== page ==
A "ZOONOTIC" (pronounced zoe-o-NOT-ick) DISEASE is one that passes from animals to humans. Infants, the elderly, individuals with compromised immune systems or with poor hygiene habits, and animal healthcare workers are at the highest risk of contracting these illnesses. Veterinarians play a critical role in managing zoonoses since they are in a position to direct pet owners to their personal physicians when they diagnose a zoonotic disease.
COMMON ZOONOTIC DISEASES
RABIES The rabies virus is transmitted through a bite and saliva from an infected animal. The virus attacks the brain and spinal cord. By the time the clinical signs are apparent, the situation is critical and, almost certainly, fatal. Fortunately, immediate treatment with rabies immune globulin after contact with an infected animal’s saliva is highly effective.
PARASITES Roundworms and hookworms can infect dogs and cats that roam outdoors, where they may contact environments and animals infected with these intestinal parasites. Puppies and kittens can contract the parasite through a mother’s milk. Puppies can also be infected during pregnancy. Eggs of these parasites are passed in the stool. Human contact with fecal-contaminated soil or litter can result in subsequent infection. In people, roundworm larvae can cause tissue damage, affect the nerves, and lodge in the eye, sometimes causing blindness. Hookworm larvae move below the skin, causing the affected area to become inflamed. Serious damage results if hookworms go deep into tissues, harming the intestines and other organs.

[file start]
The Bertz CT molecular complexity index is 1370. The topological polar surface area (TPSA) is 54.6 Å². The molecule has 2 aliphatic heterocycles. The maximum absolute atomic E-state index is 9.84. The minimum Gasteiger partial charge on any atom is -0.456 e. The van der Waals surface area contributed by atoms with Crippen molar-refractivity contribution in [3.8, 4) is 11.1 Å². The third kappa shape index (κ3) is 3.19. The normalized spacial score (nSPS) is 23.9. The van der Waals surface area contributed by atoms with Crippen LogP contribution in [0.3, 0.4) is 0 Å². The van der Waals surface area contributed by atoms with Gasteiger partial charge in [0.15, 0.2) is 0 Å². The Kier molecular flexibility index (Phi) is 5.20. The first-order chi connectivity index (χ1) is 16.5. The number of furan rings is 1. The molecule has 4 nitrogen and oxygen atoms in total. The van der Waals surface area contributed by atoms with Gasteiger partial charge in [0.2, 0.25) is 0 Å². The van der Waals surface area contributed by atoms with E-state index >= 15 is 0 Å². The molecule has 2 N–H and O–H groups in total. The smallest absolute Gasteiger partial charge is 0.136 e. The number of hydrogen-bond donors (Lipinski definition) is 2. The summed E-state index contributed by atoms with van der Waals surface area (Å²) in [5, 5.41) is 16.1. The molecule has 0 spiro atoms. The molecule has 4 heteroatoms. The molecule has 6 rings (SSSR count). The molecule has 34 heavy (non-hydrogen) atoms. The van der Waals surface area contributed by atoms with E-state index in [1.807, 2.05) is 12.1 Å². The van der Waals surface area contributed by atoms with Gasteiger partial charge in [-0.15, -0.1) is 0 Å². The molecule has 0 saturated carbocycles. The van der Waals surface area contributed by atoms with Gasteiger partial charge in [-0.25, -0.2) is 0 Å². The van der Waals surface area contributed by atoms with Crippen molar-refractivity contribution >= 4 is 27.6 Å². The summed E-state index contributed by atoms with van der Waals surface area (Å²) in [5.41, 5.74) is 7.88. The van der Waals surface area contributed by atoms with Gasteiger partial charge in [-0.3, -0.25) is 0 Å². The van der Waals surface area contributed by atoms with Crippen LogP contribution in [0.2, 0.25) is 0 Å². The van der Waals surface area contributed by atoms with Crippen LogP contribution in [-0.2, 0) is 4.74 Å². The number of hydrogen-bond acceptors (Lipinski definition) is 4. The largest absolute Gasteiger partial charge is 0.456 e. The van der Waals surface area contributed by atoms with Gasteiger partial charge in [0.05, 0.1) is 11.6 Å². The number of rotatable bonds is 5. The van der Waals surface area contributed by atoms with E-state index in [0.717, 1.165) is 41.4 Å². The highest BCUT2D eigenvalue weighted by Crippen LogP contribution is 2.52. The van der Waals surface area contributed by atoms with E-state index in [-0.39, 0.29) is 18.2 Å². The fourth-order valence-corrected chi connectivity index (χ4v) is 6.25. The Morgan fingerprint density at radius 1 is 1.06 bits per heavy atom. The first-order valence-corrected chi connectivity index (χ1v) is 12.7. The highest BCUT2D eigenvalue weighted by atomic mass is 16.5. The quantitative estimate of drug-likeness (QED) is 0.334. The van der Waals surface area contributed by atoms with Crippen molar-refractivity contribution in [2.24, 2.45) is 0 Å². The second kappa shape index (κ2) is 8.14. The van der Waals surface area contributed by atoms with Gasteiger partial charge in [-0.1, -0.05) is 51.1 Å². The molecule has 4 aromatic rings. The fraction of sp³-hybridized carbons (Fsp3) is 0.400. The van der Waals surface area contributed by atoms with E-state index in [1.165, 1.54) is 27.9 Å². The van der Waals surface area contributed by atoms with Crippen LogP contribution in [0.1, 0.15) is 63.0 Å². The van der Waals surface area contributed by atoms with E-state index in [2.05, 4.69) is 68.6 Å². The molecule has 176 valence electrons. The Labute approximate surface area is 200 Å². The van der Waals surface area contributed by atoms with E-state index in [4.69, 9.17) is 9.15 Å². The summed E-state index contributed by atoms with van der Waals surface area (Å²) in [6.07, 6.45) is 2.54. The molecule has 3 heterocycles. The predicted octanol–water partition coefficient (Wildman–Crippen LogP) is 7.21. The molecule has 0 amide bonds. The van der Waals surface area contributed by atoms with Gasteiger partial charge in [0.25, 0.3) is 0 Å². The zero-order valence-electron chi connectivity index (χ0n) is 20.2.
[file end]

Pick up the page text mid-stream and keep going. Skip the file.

Roundworm Life Cycle
- Worm eggs in feces
- Infective egg in environment
- Immature larva inside dog
- Adult worms in dog's intestine
RINGWORM Ringworm is a fungus that produces a hairless lesion, scaly and reddened, that appears on the pet’s paws, tail, face, and ears. It spreads to humans by direct contact.
TOXOPLASMOSIS The parasite Toxoplasma gondii causes toxoplasmosis. It is generally transmitted to humans through uncooked meat. However, it can also be passed on through the feces of cats. A cat picks up the infection by ingesting infected small animals or birds in the environment or by eating uncooked meat. The parasite is passed in the cat’s feces as millions of microscopic oocysts, contaminating the litter. This is particularly serious in the case of a pregnant woman who could acquire the infection by tending to the litter box. The human fetus can suffer damage to the nervous system and the eyes.
Prevention of zoonotics is key. It includes the proper supervision of domestic pets, fastidious cleanup of litter and waste, and giving the recommended rabies vaccinations for protection against the threat of this virus. It is also important to thoroughly cook all meats. Flea, tick, and intestinal parasite preventives are another line of defense. Wearing gloves when working in the garden or with litter boxes, and careful washing of hands is important for adults and children. These simple measures help to safeguard the health of humans who share their lives with household pets.